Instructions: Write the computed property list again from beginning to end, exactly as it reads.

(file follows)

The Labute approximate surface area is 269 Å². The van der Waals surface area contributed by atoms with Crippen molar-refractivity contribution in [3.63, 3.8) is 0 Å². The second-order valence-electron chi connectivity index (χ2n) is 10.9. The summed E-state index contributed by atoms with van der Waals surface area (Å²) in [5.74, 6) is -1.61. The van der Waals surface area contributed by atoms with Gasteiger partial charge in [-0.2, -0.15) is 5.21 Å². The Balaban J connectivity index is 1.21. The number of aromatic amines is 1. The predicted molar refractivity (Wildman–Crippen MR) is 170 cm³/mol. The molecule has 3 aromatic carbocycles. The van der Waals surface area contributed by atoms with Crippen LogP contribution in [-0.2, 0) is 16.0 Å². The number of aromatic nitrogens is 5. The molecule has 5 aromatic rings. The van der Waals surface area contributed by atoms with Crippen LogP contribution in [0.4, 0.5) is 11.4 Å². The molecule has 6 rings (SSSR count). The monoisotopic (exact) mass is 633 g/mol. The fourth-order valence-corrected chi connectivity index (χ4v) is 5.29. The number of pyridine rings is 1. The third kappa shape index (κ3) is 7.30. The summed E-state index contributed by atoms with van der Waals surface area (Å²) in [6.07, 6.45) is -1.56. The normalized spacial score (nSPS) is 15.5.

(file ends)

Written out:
The Labute approximate surface area is 269 Å². The van der Waals surface area contributed by atoms with Crippen molar-refractivity contribution in [3.63, 3.8) is 0 Å². The second-order valence-electron chi connectivity index (χ2n) is 10.9. The summed E-state index contributed by atoms with van der Waals surface area (Å²) in [5.74, 6) is -1.61. The van der Waals surface area contributed by atoms with Gasteiger partial charge in [-0.2, -0.15) is 5.21 Å². The Balaban J connectivity index is 1.21. The number of aromatic amines is 1. The predicted molar refractivity (Wildman–Crippen MR) is 170 cm³/mol. The molecule has 3 aromatic carbocycles. The van der Waals surface area contributed by atoms with Crippen LogP contribution in [-0.2, 0) is 16.0 Å². The number of aromatic nitrogens is 5. The molecule has 5 aromatic rings. The van der Waals surface area contributed by atoms with Crippen LogP contribution in [0.4, 0.5) is 11.4 Å². The molecule has 6 rings (SSSR count). The monoisotopic (exact) mass is 633 g/mol. The fourth-order valence-corrected chi connectivity index (χ4v) is 5.29. The number of pyridine rings is 1. The third kappa shape index (κ3) is 7.30. The summed E-state index contributed by atoms with van der Waals surface area (Å²) in [6.07, 6.45) is -1.56. The normalized spacial score (nSPS) is 15.5.